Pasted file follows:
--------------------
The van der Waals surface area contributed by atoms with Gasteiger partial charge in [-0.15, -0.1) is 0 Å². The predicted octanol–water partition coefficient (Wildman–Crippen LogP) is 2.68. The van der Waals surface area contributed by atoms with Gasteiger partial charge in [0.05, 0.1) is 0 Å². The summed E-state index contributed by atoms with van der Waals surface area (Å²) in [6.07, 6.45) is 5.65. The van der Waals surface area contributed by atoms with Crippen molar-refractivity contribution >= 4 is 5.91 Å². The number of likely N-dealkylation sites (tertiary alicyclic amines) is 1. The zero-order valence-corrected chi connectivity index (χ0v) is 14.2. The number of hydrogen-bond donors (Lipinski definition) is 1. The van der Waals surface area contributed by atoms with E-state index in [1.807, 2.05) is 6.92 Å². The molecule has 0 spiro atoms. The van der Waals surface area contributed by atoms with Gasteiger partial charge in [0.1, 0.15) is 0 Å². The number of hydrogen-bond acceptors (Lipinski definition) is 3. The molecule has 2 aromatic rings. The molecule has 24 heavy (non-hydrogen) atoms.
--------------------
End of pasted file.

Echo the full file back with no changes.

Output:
The van der Waals surface area contributed by atoms with Gasteiger partial charge in [-0.15, -0.1) is 0 Å². The predicted octanol–water partition coefficient (Wildman–Crippen LogP) is 2.68. The van der Waals surface area contributed by atoms with Gasteiger partial charge in [0.05, 0.1) is 0 Å². The summed E-state index contributed by atoms with van der Waals surface area (Å²) in [6.07, 6.45) is 5.65. The van der Waals surface area contributed by atoms with Crippen molar-refractivity contribution >= 4 is 5.91 Å². The number of likely N-dealkylation sites (tertiary alicyclic amines) is 1. The zero-order valence-corrected chi connectivity index (χ0v) is 14.2. The number of hydrogen-bond donors (Lipinski definition) is 1. The van der Waals surface area contributed by atoms with E-state index in [1.807, 2.05) is 6.92 Å². The molecule has 0 spiro atoms. The van der Waals surface area contributed by atoms with Gasteiger partial charge in [0.1, 0.15) is 0 Å². The number of hydrogen-bond acceptors (Lipinski definition) is 3. The molecule has 2 aromatic rings. The molecule has 24 heavy (non-hydrogen) atoms.